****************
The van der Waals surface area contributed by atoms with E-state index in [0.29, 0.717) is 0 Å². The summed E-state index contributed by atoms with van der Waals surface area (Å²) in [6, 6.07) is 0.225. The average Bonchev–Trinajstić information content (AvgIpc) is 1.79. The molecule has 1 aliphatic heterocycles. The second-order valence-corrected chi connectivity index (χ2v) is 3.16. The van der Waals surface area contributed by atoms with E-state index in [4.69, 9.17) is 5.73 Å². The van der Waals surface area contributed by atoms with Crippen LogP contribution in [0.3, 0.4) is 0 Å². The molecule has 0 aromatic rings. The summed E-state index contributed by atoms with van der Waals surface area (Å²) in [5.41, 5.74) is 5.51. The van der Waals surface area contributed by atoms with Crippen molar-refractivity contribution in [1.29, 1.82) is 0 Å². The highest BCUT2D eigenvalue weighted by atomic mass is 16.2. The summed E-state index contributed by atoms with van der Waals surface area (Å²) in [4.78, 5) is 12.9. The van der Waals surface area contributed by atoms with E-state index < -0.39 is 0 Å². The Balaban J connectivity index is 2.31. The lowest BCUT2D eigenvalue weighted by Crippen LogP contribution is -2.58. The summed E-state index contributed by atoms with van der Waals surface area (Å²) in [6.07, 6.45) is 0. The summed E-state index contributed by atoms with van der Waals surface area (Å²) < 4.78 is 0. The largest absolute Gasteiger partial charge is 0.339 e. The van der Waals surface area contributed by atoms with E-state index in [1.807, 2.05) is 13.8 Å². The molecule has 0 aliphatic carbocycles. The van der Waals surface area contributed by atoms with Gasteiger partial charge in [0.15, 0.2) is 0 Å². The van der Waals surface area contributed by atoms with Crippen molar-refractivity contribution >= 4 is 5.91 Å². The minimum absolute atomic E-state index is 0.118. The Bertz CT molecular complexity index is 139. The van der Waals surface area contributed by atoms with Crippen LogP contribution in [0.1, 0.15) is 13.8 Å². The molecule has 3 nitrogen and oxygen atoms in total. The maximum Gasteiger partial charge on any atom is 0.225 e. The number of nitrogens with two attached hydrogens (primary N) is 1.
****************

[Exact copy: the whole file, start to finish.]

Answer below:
The van der Waals surface area contributed by atoms with E-state index in [0.29, 0.717) is 0 Å². The summed E-state index contributed by atoms with van der Waals surface area (Å²) in [6, 6.07) is 0.225. The average Bonchev–Trinajstić information content (AvgIpc) is 1.79. The molecule has 1 aliphatic heterocycles. The second-order valence-corrected chi connectivity index (χ2v) is 3.16. The van der Waals surface area contributed by atoms with E-state index in [4.69, 9.17) is 5.73 Å². The van der Waals surface area contributed by atoms with Crippen LogP contribution in [0.3, 0.4) is 0 Å². The molecule has 0 aromatic rings. The summed E-state index contributed by atoms with van der Waals surface area (Å²) in [5.41, 5.74) is 5.51. The van der Waals surface area contributed by atoms with Crippen molar-refractivity contribution in [1.29, 1.82) is 0 Å². The highest BCUT2D eigenvalue weighted by atomic mass is 16.2. The summed E-state index contributed by atoms with van der Waals surface area (Å²) in [4.78, 5) is 12.9. The van der Waals surface area contributed by atoms with E-state index < -0.39 is 0 Å². The Balaban J connectivity index is 2.31. The lowest BCUT2D eigenvalue weighted by Crippen LogP contribution is -2.58. The summed E-state index contributed by atoms with van der Waals surface area (Å²) in [6.07, 6.45) is 0. The summed E-state index contributed by atoms with van der Waals surface area (Å²) < 4.78 is 0. The largest absolute Gasteiger partial charge is 0.339 e. The van der Waals surface area contributed by atoms with E-state index in [1.807, 2.05) is 13.8 Å². The molecule has 0 aliphatic carbocycles. The van der Waals surface area contributed by atoms with Gasteiger partial charge in [0.15, 0.2) is 0 Å². The van der Waals surface area contributed by atoms with Crippen molar-refractivity contribution >= 4 is 5.91 Å². The minimum absolute atomic E-state index is 0.118. The Bertz CT molecular complexity index is 139. The van der Waals surface area contributed by atoms with Crippen LogP contribution in [0.1, 0.15) is 13.8 Å². The molecule has 3 nitrogen and oxygen atoms in total. The maximum Gasteiger partial charge on any atom is 0.225 e. The number of nitrogens with two attached hydrogens (primary N) is 1.